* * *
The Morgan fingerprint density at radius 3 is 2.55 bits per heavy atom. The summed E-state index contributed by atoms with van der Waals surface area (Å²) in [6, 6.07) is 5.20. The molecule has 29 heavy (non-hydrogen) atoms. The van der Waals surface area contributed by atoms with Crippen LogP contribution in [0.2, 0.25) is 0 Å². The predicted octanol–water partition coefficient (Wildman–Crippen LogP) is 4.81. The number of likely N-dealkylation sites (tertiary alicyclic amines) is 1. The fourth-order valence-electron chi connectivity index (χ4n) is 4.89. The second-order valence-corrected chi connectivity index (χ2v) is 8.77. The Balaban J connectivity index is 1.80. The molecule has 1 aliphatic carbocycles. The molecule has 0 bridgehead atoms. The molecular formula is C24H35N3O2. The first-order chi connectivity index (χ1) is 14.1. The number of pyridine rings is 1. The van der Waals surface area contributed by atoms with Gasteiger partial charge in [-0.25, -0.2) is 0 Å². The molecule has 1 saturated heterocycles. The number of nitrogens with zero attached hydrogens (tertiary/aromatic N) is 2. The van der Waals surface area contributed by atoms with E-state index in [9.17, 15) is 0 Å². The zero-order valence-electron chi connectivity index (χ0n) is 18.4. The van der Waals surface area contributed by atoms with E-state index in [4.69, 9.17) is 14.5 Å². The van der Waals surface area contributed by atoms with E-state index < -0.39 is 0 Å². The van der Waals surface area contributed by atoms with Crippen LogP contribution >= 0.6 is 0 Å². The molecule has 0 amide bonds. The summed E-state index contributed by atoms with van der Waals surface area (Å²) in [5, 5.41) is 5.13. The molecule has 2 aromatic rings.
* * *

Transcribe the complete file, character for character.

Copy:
The Morgan fingerprint density at radius 3 is 2.55 bits per heavy atom. The summed E-state index contributed by atoms with van der Waals surface area (Å²) in [6, 6.07) is 5.20. The molecule has 29 heavy (non-hydrogen) atoms. The van der Waals surface area contributed by atoms with Crippen LogP contribution in [0.2, 0.25) is 0 Å². The predicted octanol–water partition coefficient (Wildman–Crippen LogP) is 4.81. The number of likely N-dealkylation sites (tertiary alicyclic amines) is 1. The fourth-order valence-electron chi connectivity index (χ4n) is 4.89. The second-order valence-corrected chi connectivity index (χ2v) is 8.77. The Balaban J connectivity index is 1.80. The molecule has 1 aliphatic carbocycles. The molecule has 0 bridgehead atoms. The molecular formula is C24H35N3O2. The first-order chi connectivity index (χ1) is 14.1. The number of pyridine rings is 1. The van der Waals surface area contributed by atoms with Gasteiger partial charge in [-0.25, -0.2) is 0 Å². The molecule has 1 saturated heterocycles. The number of nitrogens with zero attached hydrogens (tertiary/aromatic N) is 2. The van der Waals surface area contributed by atoms with E-state index in [9.17, 15) is 0 Å². The zero-order valence-electron chi connectivity index (χ0n) is 18.4. The van der Waals surface area contributed by atoms with E-state index in [4.69, 9.17) is 14.5 Å². The van der Waals surface area contributed by atoms with E-state index < -0.39 is 0 Å². The van der Waals surface area contributed by atoms with Crippen LogP contribution >= 0.6 is 0 Å². The molecule has 0 amide bonds. The summed E-state index contributed by atoms with van der Waals surface area (Å²) in [5, 5.41) is 5.13. The molecule has 2 aromatic rings.